NASA’s Ingenuity Mars helicopter has now logged 30 minutes of flying time in 17 flights, and recently completed its 18th one successfully!
Many roving vehicles have now driven on the surface of our neighbouring planet. They have increased our knowledge of Mars tremendously, whetting our appetite for more. But these vehicles have to work slowly. And selecting what areas to explore next, can be quite difficult – even with ever-improving satellite imagery.
This is where the idea of a Mars helicopter comes in. NASA has been proving this concept since the 19th of April when it flew for the first time. But it was only supposed to complete maybe five flights, that would be little more than short hops. The first one literally was one – the helicopter rose, hovered facing one way, then another, and landed.
A Mission-Capable Mars Helicopter
But what started as a proof of concept, that might one day lead to an operational helicopter on Mars, became one. Ingenuity completed its five scheduled flights successfully. Many opined that NASA had been playing down expectations, saying even one flight would have been a success. That may well have been the case – to some extent.
But many months have passed since. The Ingenuity Mars helicopter didn’t just continue flying. It also continued enduring the Martian landscape, with its temperature extremes and high wind conditions. Its little solar panel continued charging the helicopter’s battery, making future flights possible. And its data link with the Perseverance rover continued working – most of the time.
NASA’s JPL engineers that control Ingenuity weren’t completely sure that its 17th flight was a success. This flight took place on the 5th of December. The connection with Perseverance failed as the helicopter descended back onto the surface of Mars. It was a tense few days for the JPL engineers, but the stubborn little helicopter eventually sent some data packets to its mothership.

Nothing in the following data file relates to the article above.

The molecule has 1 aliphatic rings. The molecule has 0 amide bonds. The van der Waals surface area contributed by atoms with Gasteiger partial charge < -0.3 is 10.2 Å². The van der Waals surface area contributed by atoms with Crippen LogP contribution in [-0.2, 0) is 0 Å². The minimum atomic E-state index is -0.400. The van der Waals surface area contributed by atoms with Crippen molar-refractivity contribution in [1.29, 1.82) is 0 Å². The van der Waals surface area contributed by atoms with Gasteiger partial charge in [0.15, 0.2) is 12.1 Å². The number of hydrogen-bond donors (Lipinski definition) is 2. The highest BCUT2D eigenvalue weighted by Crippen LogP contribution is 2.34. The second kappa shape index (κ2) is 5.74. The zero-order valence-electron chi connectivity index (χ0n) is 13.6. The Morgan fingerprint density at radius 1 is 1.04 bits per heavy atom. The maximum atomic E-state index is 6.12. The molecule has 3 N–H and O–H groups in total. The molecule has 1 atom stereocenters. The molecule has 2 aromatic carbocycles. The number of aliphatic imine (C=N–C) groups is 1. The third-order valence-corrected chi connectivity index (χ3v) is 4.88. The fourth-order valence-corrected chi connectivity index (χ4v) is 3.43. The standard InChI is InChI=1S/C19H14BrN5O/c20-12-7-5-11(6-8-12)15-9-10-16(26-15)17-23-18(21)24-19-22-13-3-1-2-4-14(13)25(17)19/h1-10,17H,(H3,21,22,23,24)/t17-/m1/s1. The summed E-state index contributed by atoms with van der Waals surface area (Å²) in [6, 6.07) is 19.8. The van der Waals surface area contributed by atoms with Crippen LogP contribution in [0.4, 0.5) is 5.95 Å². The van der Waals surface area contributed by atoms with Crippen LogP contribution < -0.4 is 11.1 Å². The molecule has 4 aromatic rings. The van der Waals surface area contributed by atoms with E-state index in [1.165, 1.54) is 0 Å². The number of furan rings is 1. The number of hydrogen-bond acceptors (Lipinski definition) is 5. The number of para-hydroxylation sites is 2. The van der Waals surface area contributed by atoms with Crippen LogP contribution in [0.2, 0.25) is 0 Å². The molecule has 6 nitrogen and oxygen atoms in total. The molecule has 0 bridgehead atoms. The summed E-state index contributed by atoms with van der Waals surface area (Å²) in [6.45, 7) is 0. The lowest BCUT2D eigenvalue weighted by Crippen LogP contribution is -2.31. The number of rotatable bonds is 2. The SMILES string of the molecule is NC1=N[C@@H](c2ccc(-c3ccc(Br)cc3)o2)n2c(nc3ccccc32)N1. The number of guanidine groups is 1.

Onwards and Upwards
Later communications confirmed that Ingenuity was perfectly healthy and that its 17th flight was a complete success. This flight moved the Mars helicopter past the 30-minute flying time mark (30 mins and 48 secs). And the communications hiccup gave the team valuable information on how to avoid it in future flights. The next flight used a low data-rate mode, to help boost its signal strength.
Its engineers keep reminding everyone, and themselves, that this started off as a test aircraft, not an operational article! And yet, it has now scouted new areas, it has helped the team 3D-map new areas of interest for Perseverance and it has tested the limits of its own endurance and speed. But its most recent flight was more leisurely. It covered another 754 feet (230 metres), travelling at 5.6 mph (9km/h). It has already flown twice as fast as that!
As the Ingenuity Mars helicopter becomes more independent, and its team may be a bit bolder, we can’t help wondering what the future holds. What shape will future Martian helicopters have? What kind of new missions, sensors and tricks will they feature? And for how long will the trail-blazing Ingenuity continue to impress us?
Spyros Georgilidakis has degrees in Business Enterprise and Management. He has 14 years of experience in the hospitality and travel industries, along with a passion for all-things-aviation and travel logistics. He is also an experienced writer and editor for on-line publications, and a licensed professional drone pilot.